Breast cancer is a deadly disease and new strategies are needed to fulfill the goals of treatment and eradication. Recent development of epigenetic-based inhibitors offers new avenues of potential therapeutics for breast and other human cancers. Our work using a new mouse model of breast cancer that parallels the aberrant expression of TRIM24 in all breast cancer sub-types will be used to gain a deeper understanding of tumor development and treatment. Epigenetic regulators are frequent targets of aberrant regulation, amplification or mutation in all human cancers. Histone ?writers?, ?erasers? and ?readers? are epigenetic regulators that catalyze addition, removal and/or interaction, respectively, with post-translational modifications (PTMs) of histones or other modified proteins, with subsequent regulatory outcomes for gene expression. Our laboratory discovered Tripartite Motif Protein 24 (TRIM24) as a histone reader and showed that TRIM24: (i) ubiquitinated p53 and siRNA-depletion of TRIM24 led to p53-dependent apoptosis of embryonic stem cells and breast cancer-derived cells (MCF7), (ii) recruited estrogen receptor to chromatin by PHD/bromodomain reading of a unique signature of histone PTMs (H3K4me0; H3K23ac) to co-regulate estrogen-dependent transcription, (iii) induced transformation of immortalized human mammary epithelial cells (iHMECs) by altering metabolism and up-regulating c-Myc expression when ectopically expressed, and (iv) a small molecule inhibitor of the TRIM24 bromodomain disrupts chromatin interactions in vitro. Importantly, we found that aberrant expression of TRIM24 negatively correlates with breast cancer patient survival. TRIM24 is over expressed in all sub-types of breast cancer and is highest in basal breast cancers. We developed a mouse model of TRIM24-expressing breast cancers by conditional over-expression of a Trim24 transgene in mammary epithelia. We saw that aberrant, tissue-specific expression of TRIM24 is sufficient for tumor initiation, development and progression to highly heterogeneous mammary carcinomas. We hypothesize that our proposed, multi-faceted studies, including mouse models, cultured cells and in vitro analyses will uncover how aberrant expression of TRIM24 drives heterogeneous tumor development in mammary/breast epithelia, and that our findings will further development of epigenetic-based therapeutics to treat breast cancers. Our long-term goal is to leverage a deep mechanistic understanding of TRIM24 functions toward innovative therapeutic approaches to treat breast and other cancers in humans.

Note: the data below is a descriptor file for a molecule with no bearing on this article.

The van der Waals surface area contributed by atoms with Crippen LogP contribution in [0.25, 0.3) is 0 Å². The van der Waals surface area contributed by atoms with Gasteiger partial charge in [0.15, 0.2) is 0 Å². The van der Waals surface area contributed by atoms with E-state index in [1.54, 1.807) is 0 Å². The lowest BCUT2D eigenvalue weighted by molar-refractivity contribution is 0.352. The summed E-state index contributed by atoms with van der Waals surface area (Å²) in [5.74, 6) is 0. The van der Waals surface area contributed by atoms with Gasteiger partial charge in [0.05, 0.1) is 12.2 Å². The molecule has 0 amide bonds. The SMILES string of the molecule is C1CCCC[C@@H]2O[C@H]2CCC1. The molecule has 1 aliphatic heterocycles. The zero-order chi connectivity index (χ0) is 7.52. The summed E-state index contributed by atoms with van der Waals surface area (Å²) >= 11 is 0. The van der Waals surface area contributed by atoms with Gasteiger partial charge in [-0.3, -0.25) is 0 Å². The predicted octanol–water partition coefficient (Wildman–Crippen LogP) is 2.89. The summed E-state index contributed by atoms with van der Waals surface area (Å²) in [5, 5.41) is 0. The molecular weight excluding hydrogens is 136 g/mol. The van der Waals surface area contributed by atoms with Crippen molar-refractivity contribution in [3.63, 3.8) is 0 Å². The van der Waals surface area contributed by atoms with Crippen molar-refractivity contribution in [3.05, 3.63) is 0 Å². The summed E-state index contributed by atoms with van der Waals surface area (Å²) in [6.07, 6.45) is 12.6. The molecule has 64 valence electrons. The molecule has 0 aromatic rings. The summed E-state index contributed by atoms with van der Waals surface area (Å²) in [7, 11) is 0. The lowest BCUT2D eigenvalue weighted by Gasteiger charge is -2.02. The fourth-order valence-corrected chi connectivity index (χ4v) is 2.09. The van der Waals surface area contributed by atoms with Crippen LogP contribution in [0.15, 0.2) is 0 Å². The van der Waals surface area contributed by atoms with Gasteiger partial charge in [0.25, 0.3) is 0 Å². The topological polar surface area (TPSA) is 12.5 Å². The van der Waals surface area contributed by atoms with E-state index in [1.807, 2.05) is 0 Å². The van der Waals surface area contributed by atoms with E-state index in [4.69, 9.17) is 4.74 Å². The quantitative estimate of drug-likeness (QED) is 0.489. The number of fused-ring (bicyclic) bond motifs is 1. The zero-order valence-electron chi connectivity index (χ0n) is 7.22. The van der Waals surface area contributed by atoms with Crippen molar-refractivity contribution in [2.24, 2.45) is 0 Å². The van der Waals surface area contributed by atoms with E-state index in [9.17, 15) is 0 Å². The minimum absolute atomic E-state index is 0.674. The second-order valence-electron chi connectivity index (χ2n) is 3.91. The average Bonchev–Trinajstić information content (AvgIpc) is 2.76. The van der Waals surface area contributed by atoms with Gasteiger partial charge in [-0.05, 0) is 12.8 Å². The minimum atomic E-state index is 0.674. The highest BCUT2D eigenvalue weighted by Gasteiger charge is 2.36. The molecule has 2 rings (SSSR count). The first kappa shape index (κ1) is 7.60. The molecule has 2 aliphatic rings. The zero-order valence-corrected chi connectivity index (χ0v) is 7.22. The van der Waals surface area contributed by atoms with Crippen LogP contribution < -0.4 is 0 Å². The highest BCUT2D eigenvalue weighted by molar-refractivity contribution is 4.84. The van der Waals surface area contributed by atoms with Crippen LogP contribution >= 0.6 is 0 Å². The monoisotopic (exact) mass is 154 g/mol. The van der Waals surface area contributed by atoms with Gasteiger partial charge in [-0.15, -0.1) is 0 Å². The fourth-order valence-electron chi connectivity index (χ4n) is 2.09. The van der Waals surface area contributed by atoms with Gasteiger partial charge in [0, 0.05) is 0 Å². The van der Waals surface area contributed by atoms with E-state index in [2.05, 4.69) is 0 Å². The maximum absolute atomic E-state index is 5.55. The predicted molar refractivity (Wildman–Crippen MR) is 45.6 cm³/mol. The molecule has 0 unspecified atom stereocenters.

Our laboratory discovered histone reader Tripartite Motif Protein 24 (TRIM24) as an epigenetic regulator that also targets tumor suppressor p53 for ubiquitination and degradation, recruits estrogen receptor to chromatin to co-regulate estrogen-dependent transcription and showed that high expression, which occurs in all sub- types of breast cancer and is highest in basal breast cancers, negatively correlates with breast cancer patient survival. We developed a mouse model of TRIM24-expressing breast cancers by conditional over-expression of a Trim24 transgene in mammary epithelia, and we will use this model to determine when or how progression leads to the heterogeneous, aggressive tumors that develop. We have a small molecule inhibitor of the TRIM24 bromodomain and we will test this inhibitor in our model systems and cultured cells to determine if we can inhibit mammary tumorigenesis.